ASN logo
ASN Wikibase Occurrence # 45976
Last updated: 20 December 2019
This information is added by users of ASN. Neither ASN nor the Flight Safety Foundation are responsible for the completeness or correctness of this information. If you feel this information is incomplete or incorrect, you can submit corrected information.

Type:Silhouette image of generic PA24 model; specific model in this crash may look slightly different
Piper PA-24-250
Registration: N5841P
C/n / msn: 972
Fatalities:Fatalities: 1 / Occupants: 1
Other fatalities:0
Aircraft damage: Substantial
Location:PARIS, VA -   United States of America
Phase: En route
Departure airport:Warrenton, VA (W66)
Destination airport:Winchester, VA (OKV)
Investigating agency: NTSB
The instrument rated pilot was ferrying his airplane from Warrenton-Faquier Airport (W66), Warrenton, Virginia, to Winchester Regional Airport (OKV), Winchester, Virginia, for an annual inspection. About 3 hours prior to departing, the pilot called flight service and told the briefer that he "would like to make a quick VFR flight from Warrenton over to Winchester", and wanted to know if he was "going to get a clear shot this afternoon for VFR." The briefer informed the pilot that the weather was forecasted to be visibility greater than 6 miles with a "best" overcast ceiling of 3,000 feet. The pilot did not request or receive the AIRMET that was issued and valid for mountain obscuration in Virginia. The airplane collided with mountainous terrain at the 1,604 foot level of the 1,880 foot high mountain in instrument meteorological conditions. When the airplane was reported missing, an air search could not be conducted due to low clouds, and a ground search was initiated. A Virginia State Trooper stated that the mountain had been fogged in on the day of the accident. Data extracted from a hand held GPS recovered depicted a northwesterly flight track from W66 toward OKV. The last recorded track point was superimposed over the accident site. Examination of the airplane and engine revealed no mechanical deficiencies.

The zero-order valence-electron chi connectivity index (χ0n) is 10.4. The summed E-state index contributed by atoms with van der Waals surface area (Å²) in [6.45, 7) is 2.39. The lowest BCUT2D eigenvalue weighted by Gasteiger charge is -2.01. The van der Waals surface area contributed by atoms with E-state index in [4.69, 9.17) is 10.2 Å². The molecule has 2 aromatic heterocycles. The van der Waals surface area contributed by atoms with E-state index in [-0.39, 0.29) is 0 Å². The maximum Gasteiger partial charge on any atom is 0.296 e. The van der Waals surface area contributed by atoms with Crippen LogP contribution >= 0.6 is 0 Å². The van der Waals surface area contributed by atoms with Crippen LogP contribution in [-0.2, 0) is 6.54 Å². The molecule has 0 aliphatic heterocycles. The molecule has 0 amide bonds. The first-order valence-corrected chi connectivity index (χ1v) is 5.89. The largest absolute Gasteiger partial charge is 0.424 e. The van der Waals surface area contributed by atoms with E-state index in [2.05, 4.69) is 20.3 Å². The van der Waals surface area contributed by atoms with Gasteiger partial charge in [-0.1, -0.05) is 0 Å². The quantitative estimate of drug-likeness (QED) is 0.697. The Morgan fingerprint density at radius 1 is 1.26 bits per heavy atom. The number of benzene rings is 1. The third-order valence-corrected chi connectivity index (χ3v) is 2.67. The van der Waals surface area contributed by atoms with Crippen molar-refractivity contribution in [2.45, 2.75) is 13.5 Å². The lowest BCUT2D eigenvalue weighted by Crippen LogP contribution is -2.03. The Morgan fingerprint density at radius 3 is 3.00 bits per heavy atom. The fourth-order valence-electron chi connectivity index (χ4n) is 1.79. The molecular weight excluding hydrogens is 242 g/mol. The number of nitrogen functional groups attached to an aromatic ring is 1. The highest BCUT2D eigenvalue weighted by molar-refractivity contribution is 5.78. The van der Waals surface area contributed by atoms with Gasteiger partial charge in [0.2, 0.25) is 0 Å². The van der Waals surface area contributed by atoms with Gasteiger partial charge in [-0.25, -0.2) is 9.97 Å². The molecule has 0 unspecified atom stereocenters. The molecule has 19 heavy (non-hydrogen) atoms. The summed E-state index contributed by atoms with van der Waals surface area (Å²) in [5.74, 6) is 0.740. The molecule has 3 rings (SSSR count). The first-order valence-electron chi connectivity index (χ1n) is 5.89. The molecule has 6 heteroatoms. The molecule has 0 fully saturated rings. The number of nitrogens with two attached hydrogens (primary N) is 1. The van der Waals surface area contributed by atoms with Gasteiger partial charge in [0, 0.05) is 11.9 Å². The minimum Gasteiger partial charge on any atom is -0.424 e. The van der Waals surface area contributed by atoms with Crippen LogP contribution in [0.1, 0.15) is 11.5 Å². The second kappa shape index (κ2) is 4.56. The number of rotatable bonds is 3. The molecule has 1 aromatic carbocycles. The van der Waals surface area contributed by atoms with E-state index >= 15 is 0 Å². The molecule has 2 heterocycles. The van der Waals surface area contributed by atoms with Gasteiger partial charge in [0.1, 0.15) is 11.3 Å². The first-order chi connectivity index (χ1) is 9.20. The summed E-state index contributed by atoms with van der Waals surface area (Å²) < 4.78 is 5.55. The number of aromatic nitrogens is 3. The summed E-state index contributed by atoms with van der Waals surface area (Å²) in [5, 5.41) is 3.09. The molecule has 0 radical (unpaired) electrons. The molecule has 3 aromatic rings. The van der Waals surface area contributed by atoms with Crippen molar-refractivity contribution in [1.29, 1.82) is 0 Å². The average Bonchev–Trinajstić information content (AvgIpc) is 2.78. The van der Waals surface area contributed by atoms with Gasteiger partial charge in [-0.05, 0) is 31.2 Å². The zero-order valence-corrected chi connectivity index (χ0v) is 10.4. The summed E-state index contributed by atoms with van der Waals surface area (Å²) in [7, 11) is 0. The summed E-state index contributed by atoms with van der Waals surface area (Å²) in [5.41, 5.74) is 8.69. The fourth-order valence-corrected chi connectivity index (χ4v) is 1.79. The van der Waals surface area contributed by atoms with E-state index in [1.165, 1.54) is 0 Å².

Probable Cause: pilot's continued visual flight into instrument meteorological conditions.



Revision history:

28-Oct-2008 00:45 ASN archive Added
21-Dec-2016 19:24 ASN Update Bot Updated [Time, Damage, Category, Investigating agency]
10-Dec-2017 10:47 ASN Update Bot Updated [Operator, Departure airport, Destination airport, Source, Narrative]

Corrections or additions? ... Edit this accident description